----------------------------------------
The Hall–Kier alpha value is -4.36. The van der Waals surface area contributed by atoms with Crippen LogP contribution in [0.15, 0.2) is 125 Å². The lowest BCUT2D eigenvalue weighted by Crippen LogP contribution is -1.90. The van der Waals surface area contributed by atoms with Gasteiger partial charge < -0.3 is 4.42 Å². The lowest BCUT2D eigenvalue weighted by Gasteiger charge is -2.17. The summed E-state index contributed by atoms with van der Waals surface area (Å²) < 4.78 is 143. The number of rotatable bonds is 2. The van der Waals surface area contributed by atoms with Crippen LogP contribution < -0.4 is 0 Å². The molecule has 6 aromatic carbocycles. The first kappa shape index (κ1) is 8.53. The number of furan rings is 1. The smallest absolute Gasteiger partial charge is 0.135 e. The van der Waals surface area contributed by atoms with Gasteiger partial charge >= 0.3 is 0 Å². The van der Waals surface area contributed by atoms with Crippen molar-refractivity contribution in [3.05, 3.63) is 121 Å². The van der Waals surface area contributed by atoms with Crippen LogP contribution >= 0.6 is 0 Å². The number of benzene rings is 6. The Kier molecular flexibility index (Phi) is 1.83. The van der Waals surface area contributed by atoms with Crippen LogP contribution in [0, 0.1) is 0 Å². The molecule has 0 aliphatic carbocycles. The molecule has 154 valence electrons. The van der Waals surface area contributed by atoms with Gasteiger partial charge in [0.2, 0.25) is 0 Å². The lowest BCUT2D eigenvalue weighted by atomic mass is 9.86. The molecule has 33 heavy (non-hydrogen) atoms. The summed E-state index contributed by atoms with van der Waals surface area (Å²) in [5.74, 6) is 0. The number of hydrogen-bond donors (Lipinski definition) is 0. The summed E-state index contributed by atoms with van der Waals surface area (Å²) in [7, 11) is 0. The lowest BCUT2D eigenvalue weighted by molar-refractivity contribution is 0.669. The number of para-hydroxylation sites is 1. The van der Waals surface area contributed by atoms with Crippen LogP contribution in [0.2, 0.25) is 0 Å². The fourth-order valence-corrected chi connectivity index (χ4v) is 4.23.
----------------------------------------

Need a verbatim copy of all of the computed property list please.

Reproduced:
The Hall–Kier alpha value is -4.36. The van der Waals surface area contributed by atoms with Crippen LogP contribution in [0.15, 0.2) is 125 Å². The lowest BCUT2D eigenvalue weighted by Crippen LogP contribution is -1.90. The van der Waals surface area contributed by atoms with Gasteiger partial charge < -0.3 is 4.42 Å². The lowest BCUT2D eigenvalue weighted by Gasteiger charge is -2.17. The summed E-state index contributed by atoms with van der Waals surface area (Å²) < 4.78 is 143. The number of rotatable bonds is 2. The van der Waals surface area contributed by atoms with Crippen LogP contribution < -0.4 is 0 Å². The molecule has 6 aromatic carbocycles. The first kappa shape index (κ1) is 8.53. The number of furan rings is 1. The smallest absolute Gasteiger partial charge is 0.135 e. The van der Waals surface area contributed by atoms with Gasteiger partial charge >= 0.3 is 0 Å². The van der Waals surface area contributed by atoms with Crippen molar-refractivity contribution in [3.05, 3.63) is 121 Å². The van der Waals surface area contributed by atoms with Crippen LogP contribution >= 0.6 is 0 Å². The number of benzene rings is 6. The Kier molecular flexibility index (Phi) is 1.83. The van der Waals surface area contributed by atoms with Crippen LogP contribution in [0, 0.1) is 0 Å². The molecule has 0 aliphatic carbocycles. The molecule has 154 valence electrons. The van der Waals surface area contributed by atoms with Gasteiger partial charge in [0.2, 0.25) is 0 Å². The lowest BCUT2D eigenvalue weighted by atomic mass is 9.86. The molecule has 33 heavy (non-hydrogen) atoms. The summed E-state index contributed by atoms with van der Waals surface area (Å²) in [5.74, 6) is 0. The number of hydrogen-bond donors (Lipinski definition) is 0. The summed E-state index contributed by atoms with van der Waals surface area (Å²) in [7, 11) is 0. The lowest BCUT2D eigenvalue weighted by molar-refractivity contribution is 0.669. The number of para-hydroxylation sites is 1. The van der Waals surface area contributed by atoms with Crippen LogP contribution in [0.2, 0.25) is 0 Å². The fourth-order valence-corrected chi connectivity index (χ4v) is 4.23.